More than 70 people participated in a “love rally” to counter a church they say preaches hate Sunday morning. Protestors flashed peace signs as they held signs with slogans like like “Love thy neighbor” and “Who would Jesus hate?” as they stood outside the Tempe shopping center that houses the Faithful Word Baptist Church Sunday morning.
More than 70 people participated in a "love rally" Sunday to counter a church they say preaches hate.
Protestors flashed peace signs as they held signs with slogans such as "Love thy neighbor" and "Who would Jesus hate?" on Sunday morning as they stood outside the Tempe shopping center that houses the Faithful Word Baptist Church. Passing motorists regularly waved and honked car horns.
Inside the church, which sits in a storefront a few doors down from a pawn shop, Pastor Steven Anderson talked to about 25 people about walking in holiness, according to one person who attended the service.
It was a few weeks ago that Anderson gave another sermon that subsequently threw the small church into the national spotlight. That sermon was titled, "Why I hate Barack Obama," and delivered Aug. 16 - a day before one church member carried an assault rifle as he protested outside an Obama speech to the Veterans of Foreign Wars convention in Phoenix.
Anderson has since confirmed to various media outlets that he prays for Obama's death.
That message, as well as other sermons on the church's Web site discussing homosexuals, prompted Phoenix resident Leonard Clark to organize Sunday's love rally. He also started a Facebook group called "People against clergy who preach hate," which had 1,175 members as of Sunday afternoon.
"We plan on doing (a rally) every Sunday until the reverend stops preaching hate, until the reverend stops advocating murdering people for their sexual orientation," Clark said.
Clark, a former National Guard member who attracted national attention himself for blogging against the Iraq War while stationed there in 2005, said he's seen the results of extremist preaching firsthand.
"I've seen this kind of thing kill two of my friends in my platoon," he said. "It's the same type of religious extremism that is killing my fellow soldiers in Iraq and Afghanistan."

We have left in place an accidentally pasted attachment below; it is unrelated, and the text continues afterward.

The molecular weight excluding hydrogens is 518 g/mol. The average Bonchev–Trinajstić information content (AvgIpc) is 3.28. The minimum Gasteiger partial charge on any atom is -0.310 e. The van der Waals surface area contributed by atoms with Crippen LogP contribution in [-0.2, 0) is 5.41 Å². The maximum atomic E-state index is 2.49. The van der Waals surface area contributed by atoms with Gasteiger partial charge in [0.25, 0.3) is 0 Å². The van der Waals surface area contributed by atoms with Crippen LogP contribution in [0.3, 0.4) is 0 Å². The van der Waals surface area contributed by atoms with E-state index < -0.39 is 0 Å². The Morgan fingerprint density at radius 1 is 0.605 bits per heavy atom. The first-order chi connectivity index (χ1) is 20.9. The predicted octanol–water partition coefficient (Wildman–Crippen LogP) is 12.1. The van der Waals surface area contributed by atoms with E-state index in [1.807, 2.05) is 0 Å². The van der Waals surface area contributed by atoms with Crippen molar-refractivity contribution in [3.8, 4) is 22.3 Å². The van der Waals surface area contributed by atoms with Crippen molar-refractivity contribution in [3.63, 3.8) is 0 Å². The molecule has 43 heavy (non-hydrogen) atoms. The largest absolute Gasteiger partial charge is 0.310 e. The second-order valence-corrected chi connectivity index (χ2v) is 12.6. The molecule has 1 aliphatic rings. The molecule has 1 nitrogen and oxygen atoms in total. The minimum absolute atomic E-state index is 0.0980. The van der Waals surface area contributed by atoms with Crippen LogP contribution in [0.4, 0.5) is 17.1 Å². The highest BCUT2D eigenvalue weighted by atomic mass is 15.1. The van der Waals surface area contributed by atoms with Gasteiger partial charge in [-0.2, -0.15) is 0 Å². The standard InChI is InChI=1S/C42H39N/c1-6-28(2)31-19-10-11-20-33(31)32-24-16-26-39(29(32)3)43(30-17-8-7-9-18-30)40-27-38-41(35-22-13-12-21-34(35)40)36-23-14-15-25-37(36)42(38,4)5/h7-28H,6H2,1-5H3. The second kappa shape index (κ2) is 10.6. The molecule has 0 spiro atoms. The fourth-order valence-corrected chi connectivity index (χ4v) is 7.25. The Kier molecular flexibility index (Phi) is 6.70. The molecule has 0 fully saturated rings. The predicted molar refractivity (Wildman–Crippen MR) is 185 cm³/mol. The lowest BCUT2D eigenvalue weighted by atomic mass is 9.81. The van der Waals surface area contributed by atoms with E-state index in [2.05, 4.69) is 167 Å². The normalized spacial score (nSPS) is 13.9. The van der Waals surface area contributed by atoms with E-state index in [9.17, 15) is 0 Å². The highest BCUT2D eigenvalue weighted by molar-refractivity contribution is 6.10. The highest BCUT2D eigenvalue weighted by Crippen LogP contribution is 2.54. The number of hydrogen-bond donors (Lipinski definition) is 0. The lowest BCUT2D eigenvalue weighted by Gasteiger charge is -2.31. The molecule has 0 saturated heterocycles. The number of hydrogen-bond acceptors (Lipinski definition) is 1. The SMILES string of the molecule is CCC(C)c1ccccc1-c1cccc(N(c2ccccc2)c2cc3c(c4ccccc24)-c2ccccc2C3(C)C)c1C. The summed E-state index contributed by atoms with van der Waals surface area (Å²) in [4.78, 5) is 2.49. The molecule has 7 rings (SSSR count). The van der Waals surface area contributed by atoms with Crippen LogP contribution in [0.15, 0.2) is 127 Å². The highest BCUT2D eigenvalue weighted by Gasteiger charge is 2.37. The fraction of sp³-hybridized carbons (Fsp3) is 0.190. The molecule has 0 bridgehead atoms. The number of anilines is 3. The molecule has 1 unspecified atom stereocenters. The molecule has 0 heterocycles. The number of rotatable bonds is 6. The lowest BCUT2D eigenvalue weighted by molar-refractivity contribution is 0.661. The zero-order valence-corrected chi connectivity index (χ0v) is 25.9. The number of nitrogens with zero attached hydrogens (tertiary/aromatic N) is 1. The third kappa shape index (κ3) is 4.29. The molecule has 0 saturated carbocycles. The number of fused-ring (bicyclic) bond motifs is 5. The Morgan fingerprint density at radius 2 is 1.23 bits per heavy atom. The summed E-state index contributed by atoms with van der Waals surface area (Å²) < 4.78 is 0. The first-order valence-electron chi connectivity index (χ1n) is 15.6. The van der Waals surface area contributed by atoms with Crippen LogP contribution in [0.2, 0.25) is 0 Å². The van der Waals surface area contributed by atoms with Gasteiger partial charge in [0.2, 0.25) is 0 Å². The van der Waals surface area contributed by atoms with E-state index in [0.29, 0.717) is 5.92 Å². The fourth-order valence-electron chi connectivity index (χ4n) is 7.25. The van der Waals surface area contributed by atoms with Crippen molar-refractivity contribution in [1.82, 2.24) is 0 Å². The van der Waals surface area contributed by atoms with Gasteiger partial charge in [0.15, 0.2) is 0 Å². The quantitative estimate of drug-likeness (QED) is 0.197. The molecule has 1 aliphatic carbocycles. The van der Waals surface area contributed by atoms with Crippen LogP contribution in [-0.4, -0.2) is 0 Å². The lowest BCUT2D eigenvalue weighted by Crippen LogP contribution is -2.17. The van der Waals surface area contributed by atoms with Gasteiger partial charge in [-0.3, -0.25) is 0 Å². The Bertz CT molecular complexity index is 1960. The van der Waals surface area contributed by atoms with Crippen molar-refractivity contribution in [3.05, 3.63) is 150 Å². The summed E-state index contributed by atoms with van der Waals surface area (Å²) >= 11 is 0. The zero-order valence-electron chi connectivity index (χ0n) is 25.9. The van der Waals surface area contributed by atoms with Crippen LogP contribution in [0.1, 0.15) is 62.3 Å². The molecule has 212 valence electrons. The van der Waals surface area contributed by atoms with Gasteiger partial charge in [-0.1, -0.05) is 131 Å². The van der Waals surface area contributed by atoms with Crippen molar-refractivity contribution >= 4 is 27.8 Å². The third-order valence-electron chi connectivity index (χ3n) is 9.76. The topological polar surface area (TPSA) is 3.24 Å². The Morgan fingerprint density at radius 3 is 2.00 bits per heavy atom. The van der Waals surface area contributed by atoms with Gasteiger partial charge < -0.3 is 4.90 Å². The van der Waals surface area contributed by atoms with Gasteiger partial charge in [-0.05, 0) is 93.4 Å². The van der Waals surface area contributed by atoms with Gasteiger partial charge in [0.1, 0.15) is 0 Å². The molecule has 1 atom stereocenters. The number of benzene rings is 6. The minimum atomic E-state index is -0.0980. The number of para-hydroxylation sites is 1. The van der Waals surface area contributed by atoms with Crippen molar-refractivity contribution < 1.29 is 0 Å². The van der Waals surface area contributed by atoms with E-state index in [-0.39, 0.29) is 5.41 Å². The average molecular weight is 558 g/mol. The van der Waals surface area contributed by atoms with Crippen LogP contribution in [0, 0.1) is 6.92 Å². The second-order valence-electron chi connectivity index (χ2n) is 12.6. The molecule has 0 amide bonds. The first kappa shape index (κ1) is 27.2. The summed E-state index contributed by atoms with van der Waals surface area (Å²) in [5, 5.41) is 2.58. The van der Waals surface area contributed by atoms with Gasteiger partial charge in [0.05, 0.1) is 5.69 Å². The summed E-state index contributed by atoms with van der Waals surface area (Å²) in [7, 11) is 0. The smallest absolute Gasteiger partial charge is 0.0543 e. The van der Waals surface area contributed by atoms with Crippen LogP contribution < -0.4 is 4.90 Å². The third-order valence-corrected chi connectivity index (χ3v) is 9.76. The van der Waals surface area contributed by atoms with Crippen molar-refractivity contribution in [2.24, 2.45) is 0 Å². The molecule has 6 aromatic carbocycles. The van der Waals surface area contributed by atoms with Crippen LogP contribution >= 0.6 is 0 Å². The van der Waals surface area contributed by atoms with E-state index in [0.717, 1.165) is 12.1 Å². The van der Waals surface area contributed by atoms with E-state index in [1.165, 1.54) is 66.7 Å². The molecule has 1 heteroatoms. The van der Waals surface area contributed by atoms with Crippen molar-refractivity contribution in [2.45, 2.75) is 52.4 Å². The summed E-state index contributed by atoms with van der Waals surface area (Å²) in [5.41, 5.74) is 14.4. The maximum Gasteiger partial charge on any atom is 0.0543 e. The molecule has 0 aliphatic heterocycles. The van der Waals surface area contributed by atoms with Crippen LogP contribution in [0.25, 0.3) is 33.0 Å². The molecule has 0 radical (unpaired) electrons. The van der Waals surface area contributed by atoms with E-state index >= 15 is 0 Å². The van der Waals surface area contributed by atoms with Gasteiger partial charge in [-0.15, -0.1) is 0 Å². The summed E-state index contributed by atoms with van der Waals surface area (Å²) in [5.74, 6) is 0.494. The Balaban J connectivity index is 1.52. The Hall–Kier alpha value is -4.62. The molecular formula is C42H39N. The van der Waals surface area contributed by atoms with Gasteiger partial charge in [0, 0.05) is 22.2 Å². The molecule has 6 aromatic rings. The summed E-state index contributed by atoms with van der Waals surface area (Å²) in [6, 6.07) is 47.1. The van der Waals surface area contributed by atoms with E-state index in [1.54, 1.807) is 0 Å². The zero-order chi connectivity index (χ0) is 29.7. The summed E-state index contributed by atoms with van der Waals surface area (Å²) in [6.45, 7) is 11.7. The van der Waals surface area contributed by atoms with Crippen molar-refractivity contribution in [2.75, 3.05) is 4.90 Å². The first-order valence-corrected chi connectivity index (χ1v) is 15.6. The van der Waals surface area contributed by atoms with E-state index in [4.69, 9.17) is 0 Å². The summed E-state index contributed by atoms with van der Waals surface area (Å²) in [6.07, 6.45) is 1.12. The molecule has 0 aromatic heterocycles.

Clark said Anderson is painting Arizona in a negative light, and he doesn't think ignoring Anderson will make him go away.
"Silence gives him a legitimacy we can't afford to give him in Arizona," Clark said.
Many rally participants echoed similar sentiments. Scottsdale resident Thomas John stood along the street wearing a monk costume.
"I know the church I grew up in wouldn't tolerate this speech," he said. "(Anderson's church is) representing us as a state of hatred."
While the rally remained peaceful, there was one tense moment as participant Carolyn Lowery and a few others walked toward the church. A security guard for the shopping center said they would have to wait for the service to end to talk to the pastor and asked them to stand outside the parking lot.
The protestors eventually complied, but not without making their voices heard.
"I don't have any weapons on me but the weapons of love," Lowery yelled to the guard.
Lowery said she had come to the church at 8:20 a.m. to try to talk to Anderson. She was told to come back later without her sign.
"I want to see where that hate comes from. I've never seen that kind of hate coming from the pulpit," Lowery said.
Anderson declined comment on Sunday, sticking his head out of the church long enough to tell waiting media, "I'm not changing anything I've said. I'm getting a little tired of the coverage."
Several people either declined comment or declined to give their names as they left the service.
The one exception was Buckeye resident Herb Rice, who has attended the church for about six months.
Rice said he doesn't agree with everything Anderson says and doesn't want anyone to die.
However, he said the Bible contains a "strong message." Rice said Sunday's sermon was great and described the services as a cross between a Bible study and a sermon.
"As far as how (Anderson) preaches, it's a little extreme. I need a little heavy handedness," Rice said. "There's a lot of positive things in the Bible. There's a lot of negative things, too."
Between 20 and 40 people usually attend the services, Rice said.